Saddam was a nice guy "really"

#2
What irony. The cemetaries of Iraq are full of people that trusted Saddam.
He wasnt as bad for Iraq as say Pol Pot. He wasnt anywhere near the killer Stalin or Hitler was. But a nice guy ? Hardly.
 
#3
tomahawk6 said:
What irony. The cemetaries of Iraq are full of people that trusted Saddam.
He wasnt as bad for Iraq as say Pol Pot. He wasnt anywhere near the killer Stalin or Hitler was. But a nice guy ? Hardly.
He's still nicer than Blair and Brown put together...
 
#6
Maybe places like Iraq need someone such as saddam to keep it in order! I suppose one good thing about dictators is that they keep the unruly in order.
 
#8
Fallschirmjager said:
Maybe places like Iraq need someone such as saddam to keep it in order! I suppose one good thing about dictators is that they keep the unruly in order.
Even if the odd 100,000 innocents get killed?
 
#11
shaka said:
http://news.sky.com/skynews/article/0,,30000-13559690,00.html

He said the deposed president wrote poetry, told of reading his children bedtime stories and fed birds crusts of bread saved from his meal.
What about the time he took two of his sons to a prison, gave them guns, and told them to shoot the prisoners? He was a vicious man who raised his children to be vicious.

Of course he's a complex character. He lived with a paranoid uncle after being abandoned by his unstable mother. He was sent back to live with his mother and incredibly abusive step-father after his uncle was arrested for his role in an unsuccesful Nazi backed uprisig against the British. He was not born this way, he was made this way. He made his sons into the monsters they were.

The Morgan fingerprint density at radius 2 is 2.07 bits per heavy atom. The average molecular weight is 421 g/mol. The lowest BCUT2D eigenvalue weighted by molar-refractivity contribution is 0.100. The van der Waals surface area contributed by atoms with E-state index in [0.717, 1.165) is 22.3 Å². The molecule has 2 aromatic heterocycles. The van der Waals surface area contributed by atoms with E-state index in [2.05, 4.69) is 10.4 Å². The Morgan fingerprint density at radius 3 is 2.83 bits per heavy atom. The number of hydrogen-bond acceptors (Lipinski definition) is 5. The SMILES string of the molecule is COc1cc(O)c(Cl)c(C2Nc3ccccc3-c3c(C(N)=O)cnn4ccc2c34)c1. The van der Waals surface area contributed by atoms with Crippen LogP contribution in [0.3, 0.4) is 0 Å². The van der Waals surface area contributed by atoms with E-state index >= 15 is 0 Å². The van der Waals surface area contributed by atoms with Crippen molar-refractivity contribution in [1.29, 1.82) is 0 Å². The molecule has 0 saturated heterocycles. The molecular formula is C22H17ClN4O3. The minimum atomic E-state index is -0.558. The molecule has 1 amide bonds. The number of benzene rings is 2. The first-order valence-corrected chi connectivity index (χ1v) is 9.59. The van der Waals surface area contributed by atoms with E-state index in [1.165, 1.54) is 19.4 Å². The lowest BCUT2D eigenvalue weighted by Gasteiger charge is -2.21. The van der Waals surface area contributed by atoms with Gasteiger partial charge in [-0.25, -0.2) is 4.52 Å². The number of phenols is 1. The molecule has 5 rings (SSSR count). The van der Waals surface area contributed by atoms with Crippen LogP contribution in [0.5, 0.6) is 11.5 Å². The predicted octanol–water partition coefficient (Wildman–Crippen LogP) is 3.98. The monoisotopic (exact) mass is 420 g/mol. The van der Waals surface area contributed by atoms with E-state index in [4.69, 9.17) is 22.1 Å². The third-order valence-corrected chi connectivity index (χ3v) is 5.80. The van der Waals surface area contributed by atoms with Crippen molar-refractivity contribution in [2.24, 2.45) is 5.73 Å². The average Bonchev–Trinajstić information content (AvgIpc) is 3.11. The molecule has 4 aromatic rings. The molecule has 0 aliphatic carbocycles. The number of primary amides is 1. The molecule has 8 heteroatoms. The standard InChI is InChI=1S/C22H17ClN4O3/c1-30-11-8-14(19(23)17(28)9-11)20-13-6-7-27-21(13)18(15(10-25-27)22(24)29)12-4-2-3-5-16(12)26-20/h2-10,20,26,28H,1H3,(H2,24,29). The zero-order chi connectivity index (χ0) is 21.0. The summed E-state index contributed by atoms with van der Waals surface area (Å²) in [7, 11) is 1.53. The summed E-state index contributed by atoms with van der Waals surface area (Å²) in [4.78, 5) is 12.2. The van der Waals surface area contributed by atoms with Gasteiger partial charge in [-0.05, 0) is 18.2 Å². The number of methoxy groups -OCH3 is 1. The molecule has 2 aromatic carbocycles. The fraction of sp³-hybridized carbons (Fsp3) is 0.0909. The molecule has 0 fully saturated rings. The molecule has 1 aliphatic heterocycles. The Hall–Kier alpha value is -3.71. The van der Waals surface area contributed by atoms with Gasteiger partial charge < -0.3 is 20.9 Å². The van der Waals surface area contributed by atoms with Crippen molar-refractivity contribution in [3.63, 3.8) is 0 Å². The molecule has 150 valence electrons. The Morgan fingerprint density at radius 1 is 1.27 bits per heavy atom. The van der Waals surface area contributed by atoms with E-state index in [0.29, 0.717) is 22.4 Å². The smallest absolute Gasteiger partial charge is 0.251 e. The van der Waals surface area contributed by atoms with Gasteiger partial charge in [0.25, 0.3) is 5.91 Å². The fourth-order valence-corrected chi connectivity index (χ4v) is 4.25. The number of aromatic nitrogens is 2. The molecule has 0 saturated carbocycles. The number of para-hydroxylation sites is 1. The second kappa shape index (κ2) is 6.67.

This was a man who killed loyal people to make sure everyone knew their place. He was a racist, greedy, selfish murderer. The mass graves littered throughout the desert speak speak volumes of his character.

We try to compare Saddam and Coalition era Iraq. Let's step back. What about pre-saddam Iraq? Saddam polarized the various groups of the country through deceit and guile. The division we see today is his doing.

What remains to be seen is if Iraq can heal, and return to it's former glory as a place of scholars, art, thinkers, and farmers. Poor planning has allowed Saddam's legacy to grow.
 
#13
I'm sure they will be delighted at the thought of dying as part of a Pogrom.... or if not on purpose, by accident?

If the Programme was just, and not based on bullshit, bent info and an ego trip for two of the most dangerous arrseholes on the planet I'd be inclined to agree.

Sadly for the marvellous liberating free west, Saddam went with more dignity that those two pricks could ever dream of having.
 
#14
The story of internecine war between different groups of people living under oppressive foreign occupation is an old one.

Its a form of national self loathing and self harm.

Before any of us British start getting too self righteous perhaps it might be a good idea to examine our longstanding involvement in Iraq dating back to the first world war.